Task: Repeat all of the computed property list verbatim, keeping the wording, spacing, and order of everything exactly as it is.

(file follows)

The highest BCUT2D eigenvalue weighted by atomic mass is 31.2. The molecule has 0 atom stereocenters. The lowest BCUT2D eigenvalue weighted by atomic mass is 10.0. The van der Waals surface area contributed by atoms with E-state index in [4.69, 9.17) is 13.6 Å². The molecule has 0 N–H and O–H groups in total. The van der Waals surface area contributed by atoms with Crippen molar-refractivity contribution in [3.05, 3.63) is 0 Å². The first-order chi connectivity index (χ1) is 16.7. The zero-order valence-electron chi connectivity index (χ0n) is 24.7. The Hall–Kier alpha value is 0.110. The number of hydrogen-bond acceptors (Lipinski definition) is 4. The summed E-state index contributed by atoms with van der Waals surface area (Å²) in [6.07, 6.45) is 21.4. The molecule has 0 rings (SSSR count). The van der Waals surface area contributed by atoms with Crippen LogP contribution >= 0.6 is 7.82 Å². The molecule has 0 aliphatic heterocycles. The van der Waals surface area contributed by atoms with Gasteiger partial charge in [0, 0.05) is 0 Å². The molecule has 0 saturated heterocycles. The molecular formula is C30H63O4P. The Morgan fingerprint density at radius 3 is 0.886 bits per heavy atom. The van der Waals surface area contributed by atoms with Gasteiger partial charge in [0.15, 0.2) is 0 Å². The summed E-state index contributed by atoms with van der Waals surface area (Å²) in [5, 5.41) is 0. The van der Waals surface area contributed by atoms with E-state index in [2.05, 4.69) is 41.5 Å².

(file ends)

The highest BCUT2D eigenvalue weighted by atomic mass is 31.2. The molecule has 0 atom stereocenters. The lowest BCUT2D eigenvalue weighted by atomic mass is 10.0. The van der Waals surface area contributed by atoms with E-state index in [4.69, 9.17) is 13.6 Å². The molecule has 0 N–H and O–H groups in total. The van der Waals surface area contributed by atoms with Crippen molar-refractivity contribution in [3.05, 3.63) is 0 Å². The first-order chi connectivity index (χ1) is 16.7. The zero-order valence-electron chi connectivity index (χ0n) is 24.7. The Hall–Kier alpha value is 0.110. The number of hydrogen-bond acceptors (Lipinski definition) is 4. The summed E-state index contributed by atoms with van der Waals surface area (Å²) in [6.07, 6.45) is 21.4. The molecule has 0 rings (SSSR count). The van der Waals surface area contributed by atoms with Crippen LogP contribution >= 0.6 is 7.82 Å². The molecule has 0 aliphatic heterocycles. The van der Waals surface area contributed by atoms with Gasteiger partial charge in [0, 0.05) is 0 Å². The molecule has 0 saturated heterocycles. The molecular formula is C30H63O4P. The Morgan fingerprint density at radius 3 is 0.886 bits per heavy atom. The van der Waals surface area contributed by atoms with Gasteiger partial charge in [0.15, 0.2) is 0 Å². The summed E-state index contributed by atoms with van der Waals surface area (Å²) in [5, 5.41) is 0. The van der Waals surface area contributed by atoms with E-state index in [2.05, 4.69) is 41.5 Å².